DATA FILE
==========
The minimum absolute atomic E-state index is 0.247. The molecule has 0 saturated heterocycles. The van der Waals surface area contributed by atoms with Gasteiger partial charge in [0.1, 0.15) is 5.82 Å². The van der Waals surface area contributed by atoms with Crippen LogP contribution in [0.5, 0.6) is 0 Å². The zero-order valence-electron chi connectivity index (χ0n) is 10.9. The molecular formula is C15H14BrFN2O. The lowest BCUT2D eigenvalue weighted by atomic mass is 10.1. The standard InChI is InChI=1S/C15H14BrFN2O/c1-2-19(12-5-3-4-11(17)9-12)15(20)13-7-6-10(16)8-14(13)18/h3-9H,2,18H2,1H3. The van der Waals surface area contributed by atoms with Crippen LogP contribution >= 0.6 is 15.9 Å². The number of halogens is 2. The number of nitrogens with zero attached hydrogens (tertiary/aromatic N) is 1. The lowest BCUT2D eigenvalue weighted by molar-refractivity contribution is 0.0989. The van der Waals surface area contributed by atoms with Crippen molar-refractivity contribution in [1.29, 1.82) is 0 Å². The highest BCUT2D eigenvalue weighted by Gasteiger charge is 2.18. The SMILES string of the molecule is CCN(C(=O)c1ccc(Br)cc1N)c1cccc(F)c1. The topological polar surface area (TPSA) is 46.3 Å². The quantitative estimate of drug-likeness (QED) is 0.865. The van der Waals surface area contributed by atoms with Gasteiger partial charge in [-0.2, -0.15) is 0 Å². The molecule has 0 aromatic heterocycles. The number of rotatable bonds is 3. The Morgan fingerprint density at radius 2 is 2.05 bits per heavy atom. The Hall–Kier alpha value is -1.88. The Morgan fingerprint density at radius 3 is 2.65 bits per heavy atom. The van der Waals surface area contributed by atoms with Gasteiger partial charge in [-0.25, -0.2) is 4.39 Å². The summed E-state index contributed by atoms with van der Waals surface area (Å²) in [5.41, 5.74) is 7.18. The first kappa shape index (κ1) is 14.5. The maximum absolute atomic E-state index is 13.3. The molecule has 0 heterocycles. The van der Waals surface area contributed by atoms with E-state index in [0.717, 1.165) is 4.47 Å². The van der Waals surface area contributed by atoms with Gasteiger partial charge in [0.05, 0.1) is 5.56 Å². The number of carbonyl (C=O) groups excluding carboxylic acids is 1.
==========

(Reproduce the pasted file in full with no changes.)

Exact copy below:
The minimum absolute atomic E-state index is 0.247. The molecule has 0 saturated heterocycles. The van der Waals surface area contributed by atoms with Gasteiger partial charge in [0.1, 0.15) is 5.82 Å². The van der Waals surface area contributed by atoms with Crippen LogP contribution in [0.5, 0.6) is 0 Å². The zero-order valence-electron chi connectivity index (χ0n) is 10.9. The molecular formula is C15H14BrFN2O. The lowest BCUT2D eigenvalue weighted by atomic mass is 10.1. The standard InChI is InChI=1S/C15H14BrFN2O/c1-2-19(12-5-3-4-11(17)9-12)15(20)13-7-6-10(16)8-14(13)18/h3-9H,2,18H2,1H3. The van der Waals surface area contributed by atoms with Crippen LogP contribution >= 0.6 is 15.9 Å². The number of halogens is 2. The number of nitrogens with zero attached hydrogens (tertiary/aromatic N) is 1. The lowest BCUT2D eigenvalue weighted by molar-refractivity contribution is 0.0989. The van der Waals surface area contributed by atoms with Crippen molar-refractivity contribution in [1.29, 1.82) is 0 Å². The highest BCUT2D eigenvalue weighted by Gasteiger charge is 2.18. The SMILES string of the molecule is CCN(C(=O)c1ccc(Br)cc1N)c1cccc(F)c1. The topological polar surface area (TPSA) is 46.3 Å². The quantitative estimate of drug-likeness (QED) is 0.865. The van der Waals surface area contributed by atoms with Gasteiger partial charge in [-0.2, -0.15) is 0 Å². The molecule has 0 aromatic heterocycles. The number of rotatable bonds is 3. The Morgan fingerprint density at radius 2 is 2.05 bits per heavy atom. The Hall–Kier alpha value is -1.88. The Morgan fingerprint density at radius 3 is 2.65 bits per heavy atom. The van der Waals surface area contributed by atoms with Gasteiger partial charge in [-0.25, -0.2) is 4.39 Å². The summed E-state index contributed by atoms with van der Waals surface area (Å²) in [5.41, 5.74) is 7.18. The first kappa shape index (κ1) is 14.5. The maximum absolute atomic E-state index is 13.3. The molecule has 0 heterocycles. The van der Waals surface area contributed by atoms with E-state index in [0.717, 1.165) is 4.47 Å². The van der Waals surface area contributed by atoms with Gasteiger partial charge in [0.05, 0.1) is 5.56 Å². The number of carbonyl (C=O) groups excluding carboxylic acids is 1.